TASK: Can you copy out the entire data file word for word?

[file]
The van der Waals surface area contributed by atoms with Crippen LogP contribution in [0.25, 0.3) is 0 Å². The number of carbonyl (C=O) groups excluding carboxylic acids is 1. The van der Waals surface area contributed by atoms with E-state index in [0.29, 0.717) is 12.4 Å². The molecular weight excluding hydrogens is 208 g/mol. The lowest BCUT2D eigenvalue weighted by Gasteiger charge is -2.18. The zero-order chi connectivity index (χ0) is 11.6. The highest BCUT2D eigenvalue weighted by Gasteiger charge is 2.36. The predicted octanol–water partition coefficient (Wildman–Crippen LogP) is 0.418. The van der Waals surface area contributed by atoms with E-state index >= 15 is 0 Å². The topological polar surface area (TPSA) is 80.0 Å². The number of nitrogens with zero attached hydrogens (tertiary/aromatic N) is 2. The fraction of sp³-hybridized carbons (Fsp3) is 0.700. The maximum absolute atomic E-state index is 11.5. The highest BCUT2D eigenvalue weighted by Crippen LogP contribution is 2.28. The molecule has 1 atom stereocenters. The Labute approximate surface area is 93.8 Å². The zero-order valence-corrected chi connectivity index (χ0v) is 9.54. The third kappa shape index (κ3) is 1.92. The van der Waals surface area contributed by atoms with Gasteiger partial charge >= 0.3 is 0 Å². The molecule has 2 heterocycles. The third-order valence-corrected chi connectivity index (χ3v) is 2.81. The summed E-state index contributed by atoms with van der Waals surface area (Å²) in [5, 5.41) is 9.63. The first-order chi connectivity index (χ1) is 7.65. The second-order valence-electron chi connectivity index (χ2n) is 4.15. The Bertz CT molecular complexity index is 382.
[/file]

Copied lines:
The van der Waals surface area contributed by atoms with Crippen LogP contribution in [0.25, 0.3) is 0 Å². The number of carbonyl (C=O) groups excluding carboxylic acids is 1. The van der Waals surface area contributed by atoms with E-state index in [0.29, 0.717) is 12.4 Å². The molecular weight excluding hydrogens is 208 g/mol. The lowest BCUT2D eigenvalue weighted by Gasteiger charge is -2.18. The zero-order chi connectivity index (χ0) is 11.6. The highest BCUT2D eigenvalue weighted by Gasteiger charge is 2.36. The predicted octanol–water partition coefficient (Wildman–Crippen LogP) is 0.418. The van der Waals surface area contributed by atoms with E-state index >= 15 is 0 Å². The topological polar surface area (TPSA) is 80.0 Å². The number of nitrogens with zero attached hydrogens (tertiary/aromatic N) is 2. The fraction of sp³-hybridized carbons (Fsp3) is 0.700. The maximum absolute atomic E-state index is 11.5. The highest BCUT2D eigenvalue weighted by Crippen LogP contribution is 2.28. The molecule has 1 atom stereocenters. The Labute approximate surface area is 93.8 Å². The zero-order valence-corrected chi connectivity index (χ0v) is 9.54. The third kappa shape index (κ3) is 1.92. The van der Waals surface area contributed by atoms with Gasteiger partial charge >= 0.3 is 0 Å². The molecule has 2 heterocycles. The third-order valence-corrected chi connectivity index (χ3v) is 2.81. The summed E-state index contributed by atoms with van der Waals surface area (Å²) in [5, 5.41) is 9.63. The first-order chi connectivity index (χ1) is 7.65. The second-order valence-electron chi connectivity index (χ2n) is 4.15. The Bertz CT molecular complexity index is 382.